By Phil La Duke
A few weeks ago, I posted “A @#$@ Storm In Texas” a commentary on how alarming it was that The Boston Marathon drew so much media and public attention while the explosion of a fertilizer plant in West, Texas garnered almost no attention outside the professional safety community. In the introduction that is required when sharing a link in a LinkedIn discussion thread I made the comment that it was time for Safety professionals to “step up or shut up”. My comment was directed at those safety professionals who, for years, had been bragging up the decrease in worker injuries and “flat” fatalities as if they had single-handedly had ushered in a Golden Age of worker safety. My contention was that if one claims credit for one circumstance (in this case safety improvements) one must shoulder the blame for circumstances that are disastrous. I didn’t even imply that safety professionals were responsible for these disasters, and most safety professionals didn’t take it as an accusation.
The harder I tried to point out that if the mouth breathers had actually read the post with even them most rudimentary reading comprehension skills they would understand that I wasn’t assigning blame to anyone in this post. Still the outrage persisted; people who look to take offense will seldom be disappointed.
This is generally where an author writes some simpering apology detailing all the regret that his words may have caused some of the readers; screw that. I stand by what I WROTE and bear no guilt for what someone infers from my writing, and frankly those who took offense did so solely of there own volition. Whether it be because of fragile egos, general neediness, penchants for drama-queen hissy fits, or legitimate guilty conscious, I refuse to plea mea culpa for something I neither said nor intended. This week, with its flood of crybaby hate mail helped me to realize a deeper truth about one of my favorite targets: Behaviour-Based Safety (BBS).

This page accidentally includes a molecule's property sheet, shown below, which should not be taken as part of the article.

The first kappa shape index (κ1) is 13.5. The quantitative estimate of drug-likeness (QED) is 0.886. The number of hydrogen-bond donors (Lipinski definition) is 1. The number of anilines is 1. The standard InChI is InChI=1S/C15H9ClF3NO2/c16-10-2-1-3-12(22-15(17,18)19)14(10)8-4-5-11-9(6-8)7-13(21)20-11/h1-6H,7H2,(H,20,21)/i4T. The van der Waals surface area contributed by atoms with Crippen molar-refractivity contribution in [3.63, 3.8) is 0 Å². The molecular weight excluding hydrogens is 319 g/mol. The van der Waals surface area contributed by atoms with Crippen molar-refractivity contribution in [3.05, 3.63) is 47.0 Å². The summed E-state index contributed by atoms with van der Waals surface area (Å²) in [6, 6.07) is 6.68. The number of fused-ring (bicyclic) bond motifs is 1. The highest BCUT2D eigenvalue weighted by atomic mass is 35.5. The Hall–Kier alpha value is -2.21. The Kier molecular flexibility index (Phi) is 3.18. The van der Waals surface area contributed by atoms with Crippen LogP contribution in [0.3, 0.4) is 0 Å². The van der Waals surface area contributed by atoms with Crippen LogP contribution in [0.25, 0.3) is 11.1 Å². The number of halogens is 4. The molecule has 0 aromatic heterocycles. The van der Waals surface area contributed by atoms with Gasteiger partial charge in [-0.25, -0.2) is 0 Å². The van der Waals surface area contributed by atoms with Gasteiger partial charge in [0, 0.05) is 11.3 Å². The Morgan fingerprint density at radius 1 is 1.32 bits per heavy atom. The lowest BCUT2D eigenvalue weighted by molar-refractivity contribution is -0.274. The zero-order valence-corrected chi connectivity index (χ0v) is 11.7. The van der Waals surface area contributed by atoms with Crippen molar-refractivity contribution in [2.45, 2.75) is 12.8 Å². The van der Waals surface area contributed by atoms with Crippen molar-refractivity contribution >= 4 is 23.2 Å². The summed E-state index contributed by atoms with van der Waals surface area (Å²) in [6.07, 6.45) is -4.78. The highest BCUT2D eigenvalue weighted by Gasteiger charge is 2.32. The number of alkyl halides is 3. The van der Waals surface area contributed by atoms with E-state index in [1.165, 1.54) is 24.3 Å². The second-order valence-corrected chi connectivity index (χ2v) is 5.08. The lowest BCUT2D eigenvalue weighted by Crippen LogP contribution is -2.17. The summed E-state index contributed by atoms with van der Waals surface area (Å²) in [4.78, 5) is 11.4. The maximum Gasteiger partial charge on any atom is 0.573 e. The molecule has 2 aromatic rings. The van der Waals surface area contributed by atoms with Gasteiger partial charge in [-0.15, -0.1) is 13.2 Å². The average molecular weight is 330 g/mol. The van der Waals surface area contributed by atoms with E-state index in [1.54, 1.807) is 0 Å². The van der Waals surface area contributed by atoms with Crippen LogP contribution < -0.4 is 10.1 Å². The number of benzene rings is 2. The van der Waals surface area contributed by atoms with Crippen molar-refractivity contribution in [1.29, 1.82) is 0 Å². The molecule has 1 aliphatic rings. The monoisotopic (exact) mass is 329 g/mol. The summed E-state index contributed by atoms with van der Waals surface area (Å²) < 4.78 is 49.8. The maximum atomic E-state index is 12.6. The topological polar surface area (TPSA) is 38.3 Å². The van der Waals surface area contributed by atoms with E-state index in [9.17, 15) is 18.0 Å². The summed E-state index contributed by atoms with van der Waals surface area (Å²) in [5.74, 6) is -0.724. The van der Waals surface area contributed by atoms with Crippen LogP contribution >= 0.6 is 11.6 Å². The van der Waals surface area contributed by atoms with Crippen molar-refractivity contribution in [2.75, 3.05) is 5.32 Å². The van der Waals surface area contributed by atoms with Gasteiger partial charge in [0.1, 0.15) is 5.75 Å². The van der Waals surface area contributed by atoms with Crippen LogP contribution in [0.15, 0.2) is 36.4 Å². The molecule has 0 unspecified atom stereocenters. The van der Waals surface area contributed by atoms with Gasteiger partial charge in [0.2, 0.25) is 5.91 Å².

One of the strongest criticisms of BBS is that it “blames the worker”, this tends to be dismissed by BBS proponents as patently untrue and a construct of organized labour who, they contend, oppose BBS because it holds workers accountable for unsafe behaviours. For the record, I don’t speak for organized labour, but their opposition to BBS goes far beyond the propensity, in its mind, for BBS to blame the workers. Furthermore, it isn’t just organized labour that accuse BBS of fomenting a “blame and shame” environment. So who’s right? I really struggled with this, because a) some really bright people who I respect immensely support BBS and they assure me that BBS doesn’t blame workers for injuries and b) I have first-hand knowledge of BBS systems that HAVE created environments where workers feel as if they are being blamed for being injured.
Intent Is Meaningless